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Armed Forces Widows’ Pensions

Volume 575: debated on Monday 3 February 2014

6. What recent progress his Department has made on its study of the surrender of armed forces widows’ pensions. (902318)

Under the 2005 pension scheme, widows and widowers retained their benefit for life. The older schemes are of course subject to Treasury rules, which is no doubt one of the reasons why the previous Government did not amend them. If we were to make changes for our service personnel, we would have to do so for all public service pensions, and it has been estimated that that would cost about £3 billion. I know that this has disappointed many, but I can see no prospect of the rules changing.

I thank the Minister for that response, but there is real confusion among widows, with many unclear about which scheme they are under. What steps are the Government taking to provide widows with the information they need to make informed decisions on their future?

There are all manner of helplines and organisations available to any widow and widower who is in any way confused about what scheme he or she may be under. I urge the hon. Lady and other hon. Members who have constituents with such complaints to come my way, but an extensive system is available through the various charities and the armed forces to ensure that everybody is fully informed.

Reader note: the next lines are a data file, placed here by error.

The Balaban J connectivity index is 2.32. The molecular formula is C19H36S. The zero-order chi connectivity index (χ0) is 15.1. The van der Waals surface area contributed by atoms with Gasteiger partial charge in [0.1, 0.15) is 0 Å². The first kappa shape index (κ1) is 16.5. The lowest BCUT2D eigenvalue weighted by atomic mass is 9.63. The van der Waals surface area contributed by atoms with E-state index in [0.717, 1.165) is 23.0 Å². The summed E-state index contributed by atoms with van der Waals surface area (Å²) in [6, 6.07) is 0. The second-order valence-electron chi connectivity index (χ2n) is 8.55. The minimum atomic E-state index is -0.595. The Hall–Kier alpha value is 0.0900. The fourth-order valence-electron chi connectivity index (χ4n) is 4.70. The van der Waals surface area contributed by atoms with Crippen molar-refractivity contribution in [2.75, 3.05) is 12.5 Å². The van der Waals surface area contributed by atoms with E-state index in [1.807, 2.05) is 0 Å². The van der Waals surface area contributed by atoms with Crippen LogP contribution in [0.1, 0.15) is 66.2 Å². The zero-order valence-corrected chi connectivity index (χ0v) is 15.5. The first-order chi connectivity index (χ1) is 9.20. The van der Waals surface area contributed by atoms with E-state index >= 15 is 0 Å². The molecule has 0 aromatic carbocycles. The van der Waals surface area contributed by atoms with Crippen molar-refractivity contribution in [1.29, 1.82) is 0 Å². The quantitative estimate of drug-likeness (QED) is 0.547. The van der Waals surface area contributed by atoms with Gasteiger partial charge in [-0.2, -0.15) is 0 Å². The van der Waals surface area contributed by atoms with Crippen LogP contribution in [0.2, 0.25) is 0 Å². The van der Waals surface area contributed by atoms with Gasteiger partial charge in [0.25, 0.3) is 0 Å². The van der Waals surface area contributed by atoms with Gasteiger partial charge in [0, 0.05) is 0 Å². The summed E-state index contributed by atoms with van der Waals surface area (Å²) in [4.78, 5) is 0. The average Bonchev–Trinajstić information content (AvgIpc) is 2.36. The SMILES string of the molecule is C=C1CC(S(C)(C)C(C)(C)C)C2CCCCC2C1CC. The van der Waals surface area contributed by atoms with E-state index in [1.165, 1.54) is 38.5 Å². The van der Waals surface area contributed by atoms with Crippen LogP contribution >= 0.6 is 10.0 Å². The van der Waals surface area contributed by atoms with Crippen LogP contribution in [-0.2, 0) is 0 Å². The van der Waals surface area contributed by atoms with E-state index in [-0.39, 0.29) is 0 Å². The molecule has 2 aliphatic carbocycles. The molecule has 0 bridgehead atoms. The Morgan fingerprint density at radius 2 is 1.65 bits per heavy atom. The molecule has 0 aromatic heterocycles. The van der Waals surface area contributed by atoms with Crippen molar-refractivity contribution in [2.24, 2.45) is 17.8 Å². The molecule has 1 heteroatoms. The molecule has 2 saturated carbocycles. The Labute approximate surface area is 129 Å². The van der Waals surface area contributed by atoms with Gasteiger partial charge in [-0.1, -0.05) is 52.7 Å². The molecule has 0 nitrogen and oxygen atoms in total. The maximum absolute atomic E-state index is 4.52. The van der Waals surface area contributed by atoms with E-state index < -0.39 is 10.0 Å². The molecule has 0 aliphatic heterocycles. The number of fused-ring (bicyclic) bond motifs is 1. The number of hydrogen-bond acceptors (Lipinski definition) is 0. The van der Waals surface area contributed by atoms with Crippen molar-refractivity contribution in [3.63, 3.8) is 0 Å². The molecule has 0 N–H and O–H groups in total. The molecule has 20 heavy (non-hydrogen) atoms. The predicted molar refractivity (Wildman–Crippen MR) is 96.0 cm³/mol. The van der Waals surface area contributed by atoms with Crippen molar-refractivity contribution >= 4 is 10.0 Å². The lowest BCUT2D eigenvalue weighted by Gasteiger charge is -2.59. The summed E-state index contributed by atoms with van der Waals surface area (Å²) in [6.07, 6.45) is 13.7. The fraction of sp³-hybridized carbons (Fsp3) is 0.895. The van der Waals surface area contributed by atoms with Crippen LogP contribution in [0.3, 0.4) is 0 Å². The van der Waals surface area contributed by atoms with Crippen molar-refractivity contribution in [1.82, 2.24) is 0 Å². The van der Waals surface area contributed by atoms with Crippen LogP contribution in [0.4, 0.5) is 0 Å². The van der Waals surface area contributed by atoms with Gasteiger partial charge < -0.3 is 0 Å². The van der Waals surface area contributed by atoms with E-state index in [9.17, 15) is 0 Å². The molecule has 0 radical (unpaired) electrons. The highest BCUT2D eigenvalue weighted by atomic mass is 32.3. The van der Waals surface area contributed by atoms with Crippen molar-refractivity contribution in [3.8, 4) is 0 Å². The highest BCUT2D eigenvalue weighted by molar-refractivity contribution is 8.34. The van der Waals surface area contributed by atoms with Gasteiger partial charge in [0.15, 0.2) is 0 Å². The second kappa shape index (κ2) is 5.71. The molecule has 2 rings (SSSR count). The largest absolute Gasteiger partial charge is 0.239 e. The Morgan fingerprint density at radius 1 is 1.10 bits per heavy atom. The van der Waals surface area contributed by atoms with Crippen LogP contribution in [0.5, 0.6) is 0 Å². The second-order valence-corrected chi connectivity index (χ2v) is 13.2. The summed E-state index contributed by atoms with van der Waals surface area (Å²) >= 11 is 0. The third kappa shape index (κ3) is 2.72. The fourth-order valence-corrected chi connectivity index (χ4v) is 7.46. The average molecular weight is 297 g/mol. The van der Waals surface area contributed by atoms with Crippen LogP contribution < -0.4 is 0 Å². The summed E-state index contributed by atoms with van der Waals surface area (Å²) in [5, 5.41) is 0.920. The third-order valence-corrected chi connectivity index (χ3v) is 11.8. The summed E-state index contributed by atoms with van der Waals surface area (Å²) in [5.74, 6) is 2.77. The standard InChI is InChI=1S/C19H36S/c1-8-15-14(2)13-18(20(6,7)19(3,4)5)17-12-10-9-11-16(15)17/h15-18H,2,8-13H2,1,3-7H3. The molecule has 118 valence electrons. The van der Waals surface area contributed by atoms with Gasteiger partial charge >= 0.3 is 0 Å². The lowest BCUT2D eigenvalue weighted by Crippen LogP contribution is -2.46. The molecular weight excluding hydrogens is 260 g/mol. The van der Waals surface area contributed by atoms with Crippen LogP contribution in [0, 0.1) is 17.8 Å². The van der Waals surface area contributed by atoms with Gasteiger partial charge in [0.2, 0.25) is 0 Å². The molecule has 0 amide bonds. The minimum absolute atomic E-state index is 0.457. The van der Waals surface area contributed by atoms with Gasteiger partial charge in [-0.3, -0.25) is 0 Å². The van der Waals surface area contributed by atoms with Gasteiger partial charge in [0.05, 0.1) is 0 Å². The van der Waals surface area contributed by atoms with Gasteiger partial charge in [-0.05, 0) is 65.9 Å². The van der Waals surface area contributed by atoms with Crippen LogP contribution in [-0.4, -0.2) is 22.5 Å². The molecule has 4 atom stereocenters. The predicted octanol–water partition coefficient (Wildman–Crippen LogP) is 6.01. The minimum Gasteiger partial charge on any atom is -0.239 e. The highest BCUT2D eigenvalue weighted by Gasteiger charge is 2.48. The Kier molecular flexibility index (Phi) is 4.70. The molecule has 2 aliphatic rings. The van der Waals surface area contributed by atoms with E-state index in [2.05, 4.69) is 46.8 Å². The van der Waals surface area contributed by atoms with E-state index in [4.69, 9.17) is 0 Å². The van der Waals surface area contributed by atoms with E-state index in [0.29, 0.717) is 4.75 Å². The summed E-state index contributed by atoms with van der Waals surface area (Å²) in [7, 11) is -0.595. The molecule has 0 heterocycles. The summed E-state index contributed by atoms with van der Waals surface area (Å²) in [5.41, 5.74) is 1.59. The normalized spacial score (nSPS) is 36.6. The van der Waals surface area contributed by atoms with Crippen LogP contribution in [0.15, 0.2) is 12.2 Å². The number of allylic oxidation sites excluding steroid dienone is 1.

Lord Astor recently revealed that it would cost in the region of £250,000 a year to put this matter right, and that the Ministry of Defence spends about £50,000 a year enforcing the current rules. I appreciate that there are concerns about the impact on other pension schemes, but there is support and agreement across the House for special provisions to be put in place, where necessary, for the armed forces community. The Minister will appreciate the difficulties for armed forces spouses in building up their own pension pots, so may I urge her to look again at this matter?

I can assure the hon. Lady that this is a matter I am always considering, because I know of the representations from the Forces Pension Society and the War Widow Association of Great Britain. The difficulty is that this is not within our gift; it is a matter for the Treasury. The very important point to make is that if this is done for the armed forces, others will come forward. Presumably, that is why the previous Government did not do it. One could imagine that the widows and widowers of police officers and fire officers would make just the same sort of case.